DOWNLOAD A COPY OF: “Living Water Smart in British Columbia: Restore Hydrology in the Uplands to Protect Agriculture in the Lowlands” – released by the Partnership for Water Sustainability in January 2022
Note to Reader:
Originally published in May 2017, the following article is about lowland drainage. The spotlight is on the “ARDSA criteria” that have defined standard engineering practice for a half-century. Understanding ARDSA criteria remains relevant to the policy, program and regulatory framework for land and water stewardship in this province, especially in the wake of the devastating Fraser Valley flooding that occurred in November 2021.
Restore Hydrology in the Uplands; Protect Agriculture in the Lowlands
Originally titled What the “Whole-System, Water Balance Approach” means for Lowland Drainage in British Columbia, the article connects the dots between past, present, and future. Formerly the Senior Engineer in the BC Ministry of Agriculture, Ted van der Gulik explains the genesis for agricultural drainage regulatory objectives in British Columbia.
The governments of Canada and British Columbia, he reminds us, established a set of criteria which determined the level of drainage improvements that were deemed to be acceptable in terms of cost-benefit, and the ability to pay. The supporting analysis, he adds, optimized the relationship between agricultural return on production and cost of drainage infrastructure investment. These came to be known as the ARDSA criteria.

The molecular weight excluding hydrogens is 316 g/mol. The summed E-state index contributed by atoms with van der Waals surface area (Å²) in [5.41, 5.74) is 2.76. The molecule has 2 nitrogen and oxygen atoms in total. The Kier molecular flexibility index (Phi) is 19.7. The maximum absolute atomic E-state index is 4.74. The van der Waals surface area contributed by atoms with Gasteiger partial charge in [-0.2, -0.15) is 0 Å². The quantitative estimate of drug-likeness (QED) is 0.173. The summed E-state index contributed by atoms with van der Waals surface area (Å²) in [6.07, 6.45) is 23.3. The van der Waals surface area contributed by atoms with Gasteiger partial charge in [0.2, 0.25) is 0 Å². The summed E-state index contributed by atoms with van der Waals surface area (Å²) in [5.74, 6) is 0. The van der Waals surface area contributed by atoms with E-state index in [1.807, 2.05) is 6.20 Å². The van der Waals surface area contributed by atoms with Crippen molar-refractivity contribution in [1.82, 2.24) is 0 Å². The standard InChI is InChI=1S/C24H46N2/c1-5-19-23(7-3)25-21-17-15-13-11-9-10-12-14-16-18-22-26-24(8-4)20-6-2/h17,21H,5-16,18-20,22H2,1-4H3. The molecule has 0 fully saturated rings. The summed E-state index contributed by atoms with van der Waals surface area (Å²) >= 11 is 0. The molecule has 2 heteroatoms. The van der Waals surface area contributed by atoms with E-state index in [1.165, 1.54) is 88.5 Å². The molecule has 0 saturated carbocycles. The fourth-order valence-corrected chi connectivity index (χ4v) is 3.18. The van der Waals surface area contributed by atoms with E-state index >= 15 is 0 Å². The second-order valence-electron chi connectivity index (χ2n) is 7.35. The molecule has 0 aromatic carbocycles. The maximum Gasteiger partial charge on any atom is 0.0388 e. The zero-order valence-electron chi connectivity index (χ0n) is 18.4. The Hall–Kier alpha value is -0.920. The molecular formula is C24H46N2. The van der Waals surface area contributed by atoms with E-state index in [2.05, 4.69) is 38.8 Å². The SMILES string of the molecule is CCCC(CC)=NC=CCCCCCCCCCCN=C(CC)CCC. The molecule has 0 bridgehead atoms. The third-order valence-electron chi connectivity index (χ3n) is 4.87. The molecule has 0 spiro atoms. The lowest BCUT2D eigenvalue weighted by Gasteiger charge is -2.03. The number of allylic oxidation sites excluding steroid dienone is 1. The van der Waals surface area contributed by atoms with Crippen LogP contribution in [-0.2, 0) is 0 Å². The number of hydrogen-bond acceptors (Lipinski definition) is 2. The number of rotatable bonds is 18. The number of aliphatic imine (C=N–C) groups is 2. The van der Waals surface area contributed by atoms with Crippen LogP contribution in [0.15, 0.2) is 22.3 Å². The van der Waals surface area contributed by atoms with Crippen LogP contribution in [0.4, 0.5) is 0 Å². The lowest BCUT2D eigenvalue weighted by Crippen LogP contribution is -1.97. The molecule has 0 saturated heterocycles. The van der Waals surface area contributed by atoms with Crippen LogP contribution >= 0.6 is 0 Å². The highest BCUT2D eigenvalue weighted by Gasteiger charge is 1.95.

Although reference continues to be made in engineering reports to the ARDSA drainage criteria, there is an absence of recognition of the underlying cost-benefit criteria. Ted van der Gulik believes this reflects a loss of understanding that could have potentially serious implications for current and future decision-making.
In the article, Ted van der Gulik concludes, “Clearly, there is a need to inform and educate a new generation of practitioners and decision-makers about the thinking and the analytical process that resulted in the ARDSA drainage criteria. This would help equip a new generation to make knowledge-based decisions.” The need is still there.
TO LEARN MORE:
To read the complete story, download a PDF copy of Living Water Smart in British Columbia: Restore Hydrology in the Uplands to Protect Agriculture in the Lowlands.